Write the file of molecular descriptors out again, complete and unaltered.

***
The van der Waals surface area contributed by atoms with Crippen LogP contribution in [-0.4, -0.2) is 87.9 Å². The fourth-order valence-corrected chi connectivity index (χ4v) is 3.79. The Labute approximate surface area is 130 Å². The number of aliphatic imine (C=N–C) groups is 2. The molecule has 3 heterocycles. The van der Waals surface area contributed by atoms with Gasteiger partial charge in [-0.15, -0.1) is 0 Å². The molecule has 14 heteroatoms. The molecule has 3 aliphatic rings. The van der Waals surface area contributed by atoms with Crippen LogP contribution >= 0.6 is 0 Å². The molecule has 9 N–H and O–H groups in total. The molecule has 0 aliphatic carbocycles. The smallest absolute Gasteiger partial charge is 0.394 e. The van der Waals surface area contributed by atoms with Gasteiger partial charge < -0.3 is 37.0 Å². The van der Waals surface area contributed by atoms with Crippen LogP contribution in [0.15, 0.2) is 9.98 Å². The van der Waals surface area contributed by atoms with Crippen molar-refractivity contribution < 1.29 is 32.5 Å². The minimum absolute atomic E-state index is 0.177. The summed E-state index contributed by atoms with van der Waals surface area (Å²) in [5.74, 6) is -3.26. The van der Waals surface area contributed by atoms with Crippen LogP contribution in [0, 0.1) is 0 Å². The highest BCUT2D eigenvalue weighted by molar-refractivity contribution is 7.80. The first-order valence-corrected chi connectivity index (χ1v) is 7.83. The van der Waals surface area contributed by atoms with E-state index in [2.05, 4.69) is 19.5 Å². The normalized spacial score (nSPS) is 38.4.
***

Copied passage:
The van der Waals surface area contributed by atoms with Crippen LogP contribution in [-0.4, -0.2) is 87.9 Å². The fourth-order valence-corrected chi connectivity index (χ4v) is 3.79. The Labute approximate surface area is 130 Å². The number of aliphatic imine (C=N–C) groups is 2. The molecule has 3 heterocycles. The van der Waals surface area contributed by atoms with Gasteiger partial charge in [-0.15, -0.1) is 0 Å². The molecule has 14 heteroatoms. The molecule has 3 aliphatic rings. The van der Waals surface area contributed by atoms with Crippen LogP contribution >= 0.6 is 0 Å². The molecule has 9 N–H and O–H groups in total. The molecule has 0 aliphatic carbocycles. The smallest absolute Gasteiger partial charge is 0.394 e. The van der Waals surface area contributed by atoms with Gasteiger partial charge < -0.3 is 37.0 Å². The van der Waals surface area contributed by atoms with Crippen LogP contribution in [0.15, 0.2) is 9.98 Å². The van der Waals surface area contributed by atoms with Crippen molar-refractivity contribution < 1.29 is 32.5 Å². The minimum absolute atomic E-state index is 0.177. The summed E-state index contributed by atoms with van der Waals surface area (Å²) in [5.74, 6) is -3.26. The van der Waals surface area contributed by atoms with Crippen LogP contribution in [0, 0.1) is 0 Å². The highest BCUT2D eigenvalue weighted by molar-refractivity contribution is 7.80. The first-order valence-corrected chi connectivity index (χ1v) is 7.83. The van der Waals surface area contributed by atoms with E-state index in [2.05, 4.69) is 19.5 Å². The normalized spacial score (nSPS) is 38.4.